In other words, national capital and the state struggle to be attractive to international capital not because they participate in direct capital rents but because it improves their global competitive situation and in the medium term tends to increase the profitability in terms of profit of local capital in other sectors.

What does this matter to trade unions? In the youthful epoch of capitalism, the role of trade unions within the system of accumulation (= capitalist economy) was limited to the commodity market – labor power is a commodity in it – but they did not enter the capital market nor did they show any interest in how the location of investments is determined between one enterprise and another.

But now, the unions are institutions of state capitalism, i.e., their first loyalty is to national capital and the state which maintains them. They do not even need to be reminded of this. Real “patriotism”, the defense of national capital, permeates their entire ideology and attitudes. That is why, for instance, the big unions have been the first to call for wage increases to be lower than inflation for at least the next two years in all sectors.

And if normally the part not to forget in the expression “national capital” is “capital”, when we talk about the localization of investments, “national” is the key, because from the national point of view -that of national capital- competition in the capital market is the central part of its goals.

Obviously workers have no vested interest in the technologies used by their employer. But the national capital which hosts it does. And with it their unions. It is no longer enough for them to have a profitable factory. They want it to be the most attractive factory in a multinational group so that the firm’s management can locate the most advanced technologies and chains there.

That is why, even if they are part of the same European organization, the unions of each country compete with those of the others to generate the conditions for investments and capital to flow to their own national capital. And that is why when two factories of the same company in the same country have different working conditions, they will also bid downwards, equalizing downwards even if not even reaching average profitability is at stake.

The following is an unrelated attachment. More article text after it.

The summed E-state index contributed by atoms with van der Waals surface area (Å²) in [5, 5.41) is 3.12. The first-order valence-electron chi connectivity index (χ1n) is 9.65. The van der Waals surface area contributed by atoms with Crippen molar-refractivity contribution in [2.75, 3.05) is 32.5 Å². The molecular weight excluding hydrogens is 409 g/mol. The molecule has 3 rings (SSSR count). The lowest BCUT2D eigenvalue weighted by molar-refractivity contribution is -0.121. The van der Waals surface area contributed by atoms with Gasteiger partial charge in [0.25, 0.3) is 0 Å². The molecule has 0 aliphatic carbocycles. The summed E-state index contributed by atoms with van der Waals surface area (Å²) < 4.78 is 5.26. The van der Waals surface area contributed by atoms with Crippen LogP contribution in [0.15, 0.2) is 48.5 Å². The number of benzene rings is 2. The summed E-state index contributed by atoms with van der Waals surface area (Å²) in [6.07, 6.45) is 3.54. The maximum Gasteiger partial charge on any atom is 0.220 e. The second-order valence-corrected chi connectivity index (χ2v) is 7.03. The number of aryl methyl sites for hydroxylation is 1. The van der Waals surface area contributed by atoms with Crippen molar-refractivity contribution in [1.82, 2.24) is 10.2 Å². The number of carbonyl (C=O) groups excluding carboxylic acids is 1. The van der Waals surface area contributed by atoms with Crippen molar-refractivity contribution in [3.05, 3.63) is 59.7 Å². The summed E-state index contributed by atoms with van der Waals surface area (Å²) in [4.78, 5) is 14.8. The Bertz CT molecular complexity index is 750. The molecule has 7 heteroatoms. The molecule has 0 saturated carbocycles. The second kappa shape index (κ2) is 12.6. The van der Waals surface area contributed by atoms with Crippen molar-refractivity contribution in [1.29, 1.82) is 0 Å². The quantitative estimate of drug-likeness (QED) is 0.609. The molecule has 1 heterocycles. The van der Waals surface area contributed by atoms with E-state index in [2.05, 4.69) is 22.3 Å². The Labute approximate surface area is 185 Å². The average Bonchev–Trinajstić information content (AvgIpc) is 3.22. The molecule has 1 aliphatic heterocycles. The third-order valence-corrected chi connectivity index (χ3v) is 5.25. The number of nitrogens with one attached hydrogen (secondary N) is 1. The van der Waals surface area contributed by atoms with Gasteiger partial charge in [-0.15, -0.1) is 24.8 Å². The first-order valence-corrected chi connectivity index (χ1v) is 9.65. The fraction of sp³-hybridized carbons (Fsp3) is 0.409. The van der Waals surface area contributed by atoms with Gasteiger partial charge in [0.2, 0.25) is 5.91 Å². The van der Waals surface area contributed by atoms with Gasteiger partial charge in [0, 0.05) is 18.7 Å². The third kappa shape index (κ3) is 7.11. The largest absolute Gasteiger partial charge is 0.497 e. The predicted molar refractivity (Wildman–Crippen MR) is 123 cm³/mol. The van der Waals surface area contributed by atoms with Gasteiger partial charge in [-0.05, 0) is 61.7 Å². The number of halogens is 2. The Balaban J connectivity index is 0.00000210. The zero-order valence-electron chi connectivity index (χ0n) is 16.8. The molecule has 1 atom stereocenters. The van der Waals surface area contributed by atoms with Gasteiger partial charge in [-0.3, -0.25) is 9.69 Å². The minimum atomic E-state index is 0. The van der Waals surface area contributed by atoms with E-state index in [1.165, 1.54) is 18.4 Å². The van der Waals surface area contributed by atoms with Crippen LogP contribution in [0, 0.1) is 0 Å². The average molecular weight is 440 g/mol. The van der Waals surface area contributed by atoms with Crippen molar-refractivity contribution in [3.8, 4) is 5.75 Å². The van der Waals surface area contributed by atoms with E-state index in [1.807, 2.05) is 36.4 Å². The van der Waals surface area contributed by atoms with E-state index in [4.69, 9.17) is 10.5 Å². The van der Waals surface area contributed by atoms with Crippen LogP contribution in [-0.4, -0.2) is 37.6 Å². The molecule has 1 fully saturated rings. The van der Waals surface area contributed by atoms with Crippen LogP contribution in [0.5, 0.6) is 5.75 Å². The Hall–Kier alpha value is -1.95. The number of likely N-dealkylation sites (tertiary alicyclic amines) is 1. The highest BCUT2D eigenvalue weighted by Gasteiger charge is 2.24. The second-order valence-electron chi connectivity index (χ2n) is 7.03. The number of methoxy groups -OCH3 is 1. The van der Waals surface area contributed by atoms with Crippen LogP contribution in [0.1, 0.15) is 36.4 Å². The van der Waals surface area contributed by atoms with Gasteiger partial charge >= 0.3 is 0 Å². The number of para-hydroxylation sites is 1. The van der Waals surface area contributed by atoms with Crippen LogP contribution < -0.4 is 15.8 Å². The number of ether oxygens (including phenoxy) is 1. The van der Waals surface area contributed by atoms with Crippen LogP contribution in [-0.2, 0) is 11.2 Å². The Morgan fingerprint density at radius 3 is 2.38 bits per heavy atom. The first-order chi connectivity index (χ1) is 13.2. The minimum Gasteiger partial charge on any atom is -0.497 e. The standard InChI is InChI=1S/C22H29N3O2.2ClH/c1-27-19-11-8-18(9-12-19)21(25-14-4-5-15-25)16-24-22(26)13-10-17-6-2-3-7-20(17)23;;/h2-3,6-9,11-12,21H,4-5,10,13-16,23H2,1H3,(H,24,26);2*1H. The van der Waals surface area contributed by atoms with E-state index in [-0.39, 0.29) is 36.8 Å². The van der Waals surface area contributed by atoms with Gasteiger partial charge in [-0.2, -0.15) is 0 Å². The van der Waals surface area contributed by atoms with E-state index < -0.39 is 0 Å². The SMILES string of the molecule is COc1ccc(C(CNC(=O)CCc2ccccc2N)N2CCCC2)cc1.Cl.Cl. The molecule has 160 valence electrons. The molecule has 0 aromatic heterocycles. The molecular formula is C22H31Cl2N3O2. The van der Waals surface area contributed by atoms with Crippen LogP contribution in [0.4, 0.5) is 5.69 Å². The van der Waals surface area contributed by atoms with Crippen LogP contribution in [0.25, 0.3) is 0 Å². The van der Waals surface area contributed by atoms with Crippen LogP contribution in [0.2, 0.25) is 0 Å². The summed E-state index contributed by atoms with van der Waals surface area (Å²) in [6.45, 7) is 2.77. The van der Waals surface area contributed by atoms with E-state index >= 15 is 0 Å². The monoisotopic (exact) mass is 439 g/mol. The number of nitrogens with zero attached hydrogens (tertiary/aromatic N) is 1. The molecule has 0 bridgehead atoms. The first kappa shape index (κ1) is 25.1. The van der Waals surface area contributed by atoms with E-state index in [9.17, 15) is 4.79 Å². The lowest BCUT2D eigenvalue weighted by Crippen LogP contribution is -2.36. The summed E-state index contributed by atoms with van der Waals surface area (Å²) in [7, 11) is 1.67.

During the Kelloggs strike the unions not only divided the workforces, they also launched xenophobic messages against Mexican workers who allegedly "steal work" from U.S. plants when they are exploited by the same company in Mexico.
During the Kelloggs strike the unions not only divided the workforces, they also launched xenophobic messages against Mexican workers who allegedly “steal work” from U.S. plants when they are exploited by the same company in Mexico.

Obviously the unions are not going to put it this way. Many unionized colleagues feel they are victims of “an insurmountable trap” resulting from “globalization”. But this is not the case. The problem is that the whole union logic and ideology aims at and necessarily produces the corporatization of workers, that is to say, the framing of their collective action within the iron framework of the interests of capital, whether invested in the factory, the company, the sector or the country.

This is obvious when they subordinate the needs of the workers to those of the capital invested in the enterprise (“ensure viability before increasing wages”) by systematically refusing to raise the struggle at the level where the alternative is no longer “swallow or close”. But even more so when they refuse to wage a joint struggle even within the same company simply because the factories are in different countries and instead they become the whipping boys of a downward auction of workers.

But there is nothing “insurmountable” about “the situation”. Faced with corporatization, necessarily suicidal, the formula is simple: centralism, that is, bringing assemblies together, deciding what to do among all the workers, no matter where they are in the factory, and of course internationalism, radical refusal to compete with workers from another country. Because in the competition between national capitals in the market, as in war, the struggle can only be fought by standing up to “one’s own” national capital and its interests – the national interest – not by beating other workers and ourselves in an alien fight against our brethren.

Read also:
The entries union, centralism e internationalism in our dictionary
Our "Understanding capital to confront challenges ahead" communiqué